It was pretty obvious, though, once the count went down to second-preference votes, that Jane Basham would lose out to Tim Passmore. Those who had picked the Independent or UKIP candidates as first choice were always more likely to favour Tory over Labour for second best.
Which is a pity for Jane Basham and for Suffolk, if the PCC turns out to have any real power.
It’s hard to see, though, what sense of a “mandate” Mr Passmore can possibly take into his new job.
He can only claim to have been the first choice of 5.4 per cent of people eligible to vote.
Suffolk’s 16pc turnout was actually above the national average of 15pc – which would presumably have been lower still if some voters had not been brought out by three parliamentary by-elections and one mayoral election on the same day.
Were the 85pc who didn’t vote motivated – if that’s the word – by apathy, ignorance, or a positive desire to snub the whole business? It was undoubtedly a combination of all those factors.
But they call into serious question the validity of the election itself.
After all, it was only in July that Essex Tory MP Priti Patel declared: “Any ballot in which fewer than half of those eligible to vote do so should be ruled invalid.”
True, she was talking about strike ballots, not jobs for the boys – but what’s sauce for the goose…


RECENTLY, my work has made me familiar with the corner of west London where the Israeli embassy stands. It is commonplace to see British police officers outside it clutching semi-automatic rifles, which is not something I want to get used to seeing.
Last Friday night, while TV screens filled with images of Gaza under fire and Jerusalem in fear, the armed presence outside the embassy was considerably increased. More alarmingly, I saw gun-toting police rushing about among the crowds of shoppers in Kensington High Street.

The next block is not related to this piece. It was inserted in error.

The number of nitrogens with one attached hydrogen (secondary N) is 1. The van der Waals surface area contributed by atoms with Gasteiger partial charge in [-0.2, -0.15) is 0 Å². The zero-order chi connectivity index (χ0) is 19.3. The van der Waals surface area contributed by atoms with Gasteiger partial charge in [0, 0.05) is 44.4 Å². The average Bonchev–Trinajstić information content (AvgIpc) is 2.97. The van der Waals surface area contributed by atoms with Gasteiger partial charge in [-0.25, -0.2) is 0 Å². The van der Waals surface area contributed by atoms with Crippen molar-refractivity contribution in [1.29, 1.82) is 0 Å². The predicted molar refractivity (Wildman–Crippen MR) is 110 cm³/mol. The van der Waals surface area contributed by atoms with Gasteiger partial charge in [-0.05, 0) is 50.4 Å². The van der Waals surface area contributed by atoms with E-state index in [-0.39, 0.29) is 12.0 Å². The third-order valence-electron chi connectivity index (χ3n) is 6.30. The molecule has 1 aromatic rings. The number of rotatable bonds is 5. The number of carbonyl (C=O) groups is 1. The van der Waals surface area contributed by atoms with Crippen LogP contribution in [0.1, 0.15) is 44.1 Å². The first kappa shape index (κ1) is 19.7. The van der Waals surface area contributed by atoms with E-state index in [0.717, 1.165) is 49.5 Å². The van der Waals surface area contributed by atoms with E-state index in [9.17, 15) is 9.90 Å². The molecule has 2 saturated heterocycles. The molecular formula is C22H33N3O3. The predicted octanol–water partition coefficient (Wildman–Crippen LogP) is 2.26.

It was the clearest reminder I ever hope to see of the globalised nature of modern conflict.
It’s hard – no, it’s impossible – to understand or condone the actions of Israel in waging its vicious war of aggression against the Palestinians of Gaza. Once again, the latest upsurge of hostilities seems to be entirely of their doing.
On the other hand, nothing is as clear-cut as so many commentators (and some of my friends) seem to think.
The state of Israel is neither all good nor all bad. And neither is Hamas.
The situation is complex, historically tangled and hard to see a decent or humane way out of. Missile attacks on civilians – of either side – are not decent, humane, or a way out.


Wednesday, 14 November 2012

On the old Berlin Wall, where buzzards dare

THIS is the age of the buzzard.
When I was a child, just to spot one in the distance was a rare, exciting event, possible only on holidays abroad. Only a very few years ago, the only way to see one in Suffolk would have been to visit the bird sanctuary at Stonham Barns.
Now if, like me, you’re a watcher of the skies, it’s not that unusual to see that great broad-winged shape drifting gently over the landscape like a feathered bomber or troop-carrier.
A more apt comparison might be with its closest relative, the eagle. But you still won’t see an eagle over Suffolk – or in a big city.
And though the buzzard is now – amazingly – one of our commonest birds of prey, it’s still a thrill to get to watch a wild one at close quarters.